I know this is from a left-leaning/anti-war website...but this war atrocity saddens me to the core.Submitted by RaulPon on Sat, 01/12/2013 - 18:33
I did not even learned/heard nor read about this version in my history class back home, when I was growing up...this really saddens me.
Philippine-American War of 1899
The brutal slaughter ignored in U.S. textbooks
By Lydia Bayoneta
The Philippine-American War of 1899 is remembered by Filipinos and by working class and progressive people around the world as the first national liberation struggle fought in Asia against the United States. It serves as an example of how U.S. imperialism, even in its infancy, practiced genocide of a monstrous proportion.
Little or nothing can be found about the Philippine-American War in public school textbooks in the United States. In the Philippines, the schools were reorganized by U.S. colonial administrators to make sure that an entire generation of Filipinos was miseducated about the war. This is remarkable in view of the tremendous resources committed to the war by the U.S. government and the high number of casualties suffered by both sides.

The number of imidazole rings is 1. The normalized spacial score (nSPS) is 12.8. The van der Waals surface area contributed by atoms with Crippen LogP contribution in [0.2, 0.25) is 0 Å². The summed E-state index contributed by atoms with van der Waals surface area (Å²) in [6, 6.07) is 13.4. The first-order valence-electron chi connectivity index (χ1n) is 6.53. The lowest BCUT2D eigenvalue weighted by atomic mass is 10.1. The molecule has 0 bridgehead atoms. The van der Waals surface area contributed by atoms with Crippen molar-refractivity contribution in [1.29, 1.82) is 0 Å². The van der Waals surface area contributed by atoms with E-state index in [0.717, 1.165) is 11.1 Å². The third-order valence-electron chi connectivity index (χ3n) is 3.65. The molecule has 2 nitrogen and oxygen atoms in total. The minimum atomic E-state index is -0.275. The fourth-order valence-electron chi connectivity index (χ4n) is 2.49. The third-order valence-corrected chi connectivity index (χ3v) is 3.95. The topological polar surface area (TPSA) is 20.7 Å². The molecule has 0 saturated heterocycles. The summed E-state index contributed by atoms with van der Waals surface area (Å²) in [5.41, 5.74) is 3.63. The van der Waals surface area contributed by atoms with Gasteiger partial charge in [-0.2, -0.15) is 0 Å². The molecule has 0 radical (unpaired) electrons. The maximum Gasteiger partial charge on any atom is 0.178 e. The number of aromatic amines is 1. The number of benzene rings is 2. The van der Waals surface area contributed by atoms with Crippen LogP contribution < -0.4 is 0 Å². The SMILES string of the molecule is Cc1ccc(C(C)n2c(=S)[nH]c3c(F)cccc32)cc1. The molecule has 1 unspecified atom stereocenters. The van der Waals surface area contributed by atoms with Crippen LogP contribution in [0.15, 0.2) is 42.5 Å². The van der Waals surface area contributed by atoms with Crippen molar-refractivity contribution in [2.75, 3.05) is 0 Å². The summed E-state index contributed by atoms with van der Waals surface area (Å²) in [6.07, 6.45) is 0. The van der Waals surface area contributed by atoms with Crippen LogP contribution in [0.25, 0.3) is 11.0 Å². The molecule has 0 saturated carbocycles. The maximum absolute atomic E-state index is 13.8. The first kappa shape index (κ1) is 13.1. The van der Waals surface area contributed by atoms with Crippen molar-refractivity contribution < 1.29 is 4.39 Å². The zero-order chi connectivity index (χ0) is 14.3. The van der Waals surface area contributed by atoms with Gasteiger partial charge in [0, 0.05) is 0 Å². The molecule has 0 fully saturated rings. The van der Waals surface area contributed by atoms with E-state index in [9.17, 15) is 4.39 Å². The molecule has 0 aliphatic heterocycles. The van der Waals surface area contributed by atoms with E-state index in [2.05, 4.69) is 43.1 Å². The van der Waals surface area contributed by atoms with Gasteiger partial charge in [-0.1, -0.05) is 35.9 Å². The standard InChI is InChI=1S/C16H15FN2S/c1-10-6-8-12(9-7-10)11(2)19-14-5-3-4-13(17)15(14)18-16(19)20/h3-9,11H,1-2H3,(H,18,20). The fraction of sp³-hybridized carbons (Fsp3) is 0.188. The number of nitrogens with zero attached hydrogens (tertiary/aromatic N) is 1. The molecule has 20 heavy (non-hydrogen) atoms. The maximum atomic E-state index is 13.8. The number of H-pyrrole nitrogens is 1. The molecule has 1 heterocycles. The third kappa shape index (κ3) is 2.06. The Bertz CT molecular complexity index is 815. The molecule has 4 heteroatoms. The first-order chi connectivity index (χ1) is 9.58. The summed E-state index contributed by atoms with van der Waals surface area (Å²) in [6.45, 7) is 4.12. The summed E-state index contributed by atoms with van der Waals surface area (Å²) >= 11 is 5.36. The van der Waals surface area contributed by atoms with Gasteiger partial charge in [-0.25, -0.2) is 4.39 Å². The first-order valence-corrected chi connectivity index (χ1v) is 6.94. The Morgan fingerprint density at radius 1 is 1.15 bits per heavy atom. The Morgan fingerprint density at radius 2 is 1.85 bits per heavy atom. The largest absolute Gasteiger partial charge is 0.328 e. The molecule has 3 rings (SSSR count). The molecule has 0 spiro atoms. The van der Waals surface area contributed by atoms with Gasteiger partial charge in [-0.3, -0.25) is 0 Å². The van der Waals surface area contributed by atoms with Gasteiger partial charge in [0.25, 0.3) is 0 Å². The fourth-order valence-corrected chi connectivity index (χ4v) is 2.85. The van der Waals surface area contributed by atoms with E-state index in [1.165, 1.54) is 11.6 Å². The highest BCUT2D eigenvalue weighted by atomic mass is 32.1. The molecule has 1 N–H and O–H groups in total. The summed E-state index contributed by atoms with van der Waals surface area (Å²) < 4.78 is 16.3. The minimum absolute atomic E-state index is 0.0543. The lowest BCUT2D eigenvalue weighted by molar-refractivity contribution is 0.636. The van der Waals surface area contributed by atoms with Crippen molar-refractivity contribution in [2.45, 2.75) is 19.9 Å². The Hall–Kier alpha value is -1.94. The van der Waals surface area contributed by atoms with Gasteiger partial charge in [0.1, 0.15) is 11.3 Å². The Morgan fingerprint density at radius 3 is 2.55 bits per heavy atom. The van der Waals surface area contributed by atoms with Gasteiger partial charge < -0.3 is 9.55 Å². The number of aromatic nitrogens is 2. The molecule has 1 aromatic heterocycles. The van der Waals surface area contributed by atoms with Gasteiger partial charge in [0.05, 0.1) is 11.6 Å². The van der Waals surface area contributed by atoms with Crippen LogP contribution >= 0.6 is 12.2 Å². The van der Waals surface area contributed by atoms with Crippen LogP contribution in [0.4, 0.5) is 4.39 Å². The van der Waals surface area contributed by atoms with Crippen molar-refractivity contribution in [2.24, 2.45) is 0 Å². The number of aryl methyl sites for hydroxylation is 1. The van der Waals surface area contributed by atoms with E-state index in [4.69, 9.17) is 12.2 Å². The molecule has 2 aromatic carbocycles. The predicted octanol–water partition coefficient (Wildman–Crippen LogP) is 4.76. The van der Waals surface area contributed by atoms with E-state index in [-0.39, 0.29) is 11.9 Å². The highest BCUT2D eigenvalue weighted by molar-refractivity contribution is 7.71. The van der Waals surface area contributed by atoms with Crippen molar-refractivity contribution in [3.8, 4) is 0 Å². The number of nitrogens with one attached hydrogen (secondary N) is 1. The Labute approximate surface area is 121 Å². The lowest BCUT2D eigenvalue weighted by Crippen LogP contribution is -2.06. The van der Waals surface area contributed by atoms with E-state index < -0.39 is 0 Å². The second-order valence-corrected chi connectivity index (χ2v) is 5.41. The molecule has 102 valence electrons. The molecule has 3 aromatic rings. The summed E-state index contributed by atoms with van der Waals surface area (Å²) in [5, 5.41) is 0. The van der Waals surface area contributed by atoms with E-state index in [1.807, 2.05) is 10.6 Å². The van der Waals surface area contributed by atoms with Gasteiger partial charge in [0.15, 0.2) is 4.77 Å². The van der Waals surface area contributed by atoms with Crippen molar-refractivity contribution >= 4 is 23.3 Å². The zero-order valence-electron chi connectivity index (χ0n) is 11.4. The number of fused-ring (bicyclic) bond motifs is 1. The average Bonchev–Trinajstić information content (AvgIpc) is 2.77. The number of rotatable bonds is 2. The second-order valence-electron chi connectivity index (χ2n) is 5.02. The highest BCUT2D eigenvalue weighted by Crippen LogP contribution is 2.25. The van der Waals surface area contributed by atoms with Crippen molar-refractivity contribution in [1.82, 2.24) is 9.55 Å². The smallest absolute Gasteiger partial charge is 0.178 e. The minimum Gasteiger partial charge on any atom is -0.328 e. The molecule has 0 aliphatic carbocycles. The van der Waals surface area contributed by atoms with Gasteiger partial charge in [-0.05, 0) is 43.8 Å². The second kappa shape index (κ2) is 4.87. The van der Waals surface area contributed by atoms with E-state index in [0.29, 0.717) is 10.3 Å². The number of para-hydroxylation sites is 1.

The U.S. military budget was increased at the time to a record high $400 million. And 126,468 U.S. troops were deployed in the war. Of these, 4,234 were killed--almost twice as many as had died in the preceding Spanish-American War.
There were at least 20,000 Filipino battle casualties, by the U.S. count. No official records were kept of civilian casualties. However, in 1901 the New York Times interviewed Gen. Franklin Bell, who was responsible for setting up concentration camps in the province of Batangas. He estimated that 600,000 Filipino civilians had been killed as a direct or indirect result of the war on the island of Luzon alone.